Although it may not be obvious to the naked eye, the tree trunk consists of over 50 tones of various colors, as well as different colors of lichen and moss among the branches.
Statistics? The tree is 145’ tall. There are 45 main branches on the Tree of Life that lead to over 750 smaller branches which then lead to almost 8000 end branches. And there are over 102,000 leaves on the tree! In 2016 these leaves were “plussed” to add a nighttime show to the Tree of Life, called the Tree of Life Awakenings. After dark, the tree will light up in gorgeous color about every ten minutes, and beautiful images of animals are projected onto the tree as the leaves light up in all the colors of the rainbow. There are four different shows that are displayed on the tree each evening.
TIP: There is a little known path that gets you closer to the tree and makes for some great photo ops. As you exit the Harambe area in Africa, look to your right just as you have passed the Tree of Life, but before the bridge that leads to Discovery Island. There is a lot of plant growth in the area, so many guests don’t see the path and pass right by it.
Inside the Tree of Life is a fun 3D show called It’s Tough to Be a Bug. Although it’s a great presentation, there is rarely a long line to get in and unless it’s a very busy time of year a Fast Pass is generally not needed for the attraction. The queue is great, as you get to check out many of the animals carved into the lower part of the tree as you pass by on your way to enjoying It’s Tough to Be a Bug.
Additionally, you will see a number of “Punny” posters many based on real shows, songs, and movies, but renamed to sound like insect shows. A couple of examples: The “Termite-ator” and “Claire de Room” (a poster of a stink bug).
As you enter the loading area for the attraction, you will see more posters as described above (i.e., “Web Side Story”), and you feel like you are underground. Roots abound above you, and it’s dark. Heads up: Some kids may not like the dark areas, and the 3D movie can be frightening for some children as well.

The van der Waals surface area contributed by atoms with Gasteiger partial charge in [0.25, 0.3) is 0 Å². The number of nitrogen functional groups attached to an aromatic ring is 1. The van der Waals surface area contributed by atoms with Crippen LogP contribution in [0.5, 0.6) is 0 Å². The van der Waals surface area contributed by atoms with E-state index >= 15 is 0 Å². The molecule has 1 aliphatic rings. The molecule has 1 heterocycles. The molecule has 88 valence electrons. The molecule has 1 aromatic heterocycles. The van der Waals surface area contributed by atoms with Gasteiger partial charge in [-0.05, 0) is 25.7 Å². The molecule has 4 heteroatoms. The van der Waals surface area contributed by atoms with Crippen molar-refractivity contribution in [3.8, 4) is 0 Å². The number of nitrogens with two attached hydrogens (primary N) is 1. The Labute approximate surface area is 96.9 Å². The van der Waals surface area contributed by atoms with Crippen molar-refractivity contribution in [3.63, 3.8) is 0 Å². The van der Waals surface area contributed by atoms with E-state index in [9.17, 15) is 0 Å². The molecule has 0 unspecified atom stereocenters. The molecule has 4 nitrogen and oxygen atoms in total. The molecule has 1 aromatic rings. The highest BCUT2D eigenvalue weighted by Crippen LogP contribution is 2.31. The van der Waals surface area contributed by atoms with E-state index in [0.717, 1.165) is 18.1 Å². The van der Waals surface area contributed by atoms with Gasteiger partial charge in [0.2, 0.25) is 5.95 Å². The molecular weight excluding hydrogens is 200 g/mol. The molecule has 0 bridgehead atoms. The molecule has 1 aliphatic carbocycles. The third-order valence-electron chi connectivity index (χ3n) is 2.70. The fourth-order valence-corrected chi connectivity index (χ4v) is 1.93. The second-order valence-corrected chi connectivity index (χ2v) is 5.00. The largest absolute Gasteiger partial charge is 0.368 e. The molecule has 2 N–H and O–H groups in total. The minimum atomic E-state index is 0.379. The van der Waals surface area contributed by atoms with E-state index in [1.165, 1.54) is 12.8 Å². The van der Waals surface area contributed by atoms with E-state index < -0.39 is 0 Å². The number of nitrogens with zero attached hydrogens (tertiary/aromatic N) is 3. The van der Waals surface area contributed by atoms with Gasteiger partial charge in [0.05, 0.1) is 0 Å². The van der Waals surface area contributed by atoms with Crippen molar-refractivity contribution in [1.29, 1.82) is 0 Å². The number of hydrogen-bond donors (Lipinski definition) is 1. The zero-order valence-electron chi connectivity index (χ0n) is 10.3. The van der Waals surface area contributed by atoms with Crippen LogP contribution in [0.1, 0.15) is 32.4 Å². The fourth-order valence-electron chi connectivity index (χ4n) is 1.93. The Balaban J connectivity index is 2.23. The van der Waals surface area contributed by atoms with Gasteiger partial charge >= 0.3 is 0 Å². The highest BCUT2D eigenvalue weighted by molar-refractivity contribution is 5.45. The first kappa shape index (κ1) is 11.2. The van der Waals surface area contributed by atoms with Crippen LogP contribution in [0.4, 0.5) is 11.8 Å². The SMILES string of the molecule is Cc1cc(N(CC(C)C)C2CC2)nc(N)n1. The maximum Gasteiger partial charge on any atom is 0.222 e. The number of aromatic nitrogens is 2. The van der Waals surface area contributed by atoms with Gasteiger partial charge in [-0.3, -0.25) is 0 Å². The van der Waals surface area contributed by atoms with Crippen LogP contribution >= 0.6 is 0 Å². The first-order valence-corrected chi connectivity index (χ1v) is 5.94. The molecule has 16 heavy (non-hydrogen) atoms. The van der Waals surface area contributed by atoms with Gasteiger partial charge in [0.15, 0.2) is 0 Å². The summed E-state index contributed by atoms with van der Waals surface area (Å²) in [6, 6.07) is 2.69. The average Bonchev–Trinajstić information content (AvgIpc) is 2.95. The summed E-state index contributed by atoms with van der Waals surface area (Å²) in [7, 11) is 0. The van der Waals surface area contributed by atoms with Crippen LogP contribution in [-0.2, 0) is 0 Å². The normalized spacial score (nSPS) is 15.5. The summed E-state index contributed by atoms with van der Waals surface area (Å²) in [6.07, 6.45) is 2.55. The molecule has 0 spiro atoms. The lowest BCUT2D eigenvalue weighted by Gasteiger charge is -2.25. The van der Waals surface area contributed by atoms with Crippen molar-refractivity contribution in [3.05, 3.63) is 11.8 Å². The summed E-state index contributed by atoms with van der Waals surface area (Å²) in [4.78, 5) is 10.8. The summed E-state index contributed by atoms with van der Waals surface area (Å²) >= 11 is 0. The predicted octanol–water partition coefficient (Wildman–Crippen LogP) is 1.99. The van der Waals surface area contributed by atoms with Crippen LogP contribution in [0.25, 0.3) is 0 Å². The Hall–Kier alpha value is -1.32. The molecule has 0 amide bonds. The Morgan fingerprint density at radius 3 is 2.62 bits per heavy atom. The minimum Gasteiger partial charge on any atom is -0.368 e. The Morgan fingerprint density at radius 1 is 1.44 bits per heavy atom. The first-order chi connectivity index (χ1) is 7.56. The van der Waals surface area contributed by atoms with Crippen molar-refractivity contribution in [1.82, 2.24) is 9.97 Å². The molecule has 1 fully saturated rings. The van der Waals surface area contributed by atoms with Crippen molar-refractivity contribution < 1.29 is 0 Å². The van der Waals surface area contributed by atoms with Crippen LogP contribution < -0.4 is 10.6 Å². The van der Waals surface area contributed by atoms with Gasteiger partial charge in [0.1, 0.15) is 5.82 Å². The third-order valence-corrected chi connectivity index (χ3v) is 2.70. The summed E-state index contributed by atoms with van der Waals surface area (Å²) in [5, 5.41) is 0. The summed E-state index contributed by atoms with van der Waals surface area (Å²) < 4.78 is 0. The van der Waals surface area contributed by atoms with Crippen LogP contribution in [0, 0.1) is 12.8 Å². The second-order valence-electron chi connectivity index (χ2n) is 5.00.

It’s Tough to be a Bug is hosted by Flik from the Pixar movie A Bug’s Life. Flik is animatronic. He instructs you to put on your “bug eyes” which are special 3D glasses you are given on your way inside the 430 seat theater.
Soon the 3D movie starts, and insects appear on the screen with scenes in which we can see how each helps the planet. I don’t want to give away any spoilers to anyone reading this who has not seen the attraction yet. Suffice to say it’s very funny and at the same time the film is very educational and we learn, among other things, that there are WAY more insects in the world than there are people As an FYI, like most other 3D movies at Walt Disney World, aromas and sprays of water are part of the show. A few other things happen that will surprise you if you haven’t had the pleasure of enjoying this attraction, but again, I don’t want to spoil it for anyone. I will say that I love the final song entitled (what else?) “It’s Tough to Be a Bug”.
The Tree of Life is an Engineering Marvel, one of Disney’s finest creations IMHO. I hope reading this helps you appreciate how much work and imagination went into creating this amazing weenie! And if you have never seen It’s Tough to Be a Bug I hope you are inspired to give it a try, the show last approximately 10 minutes.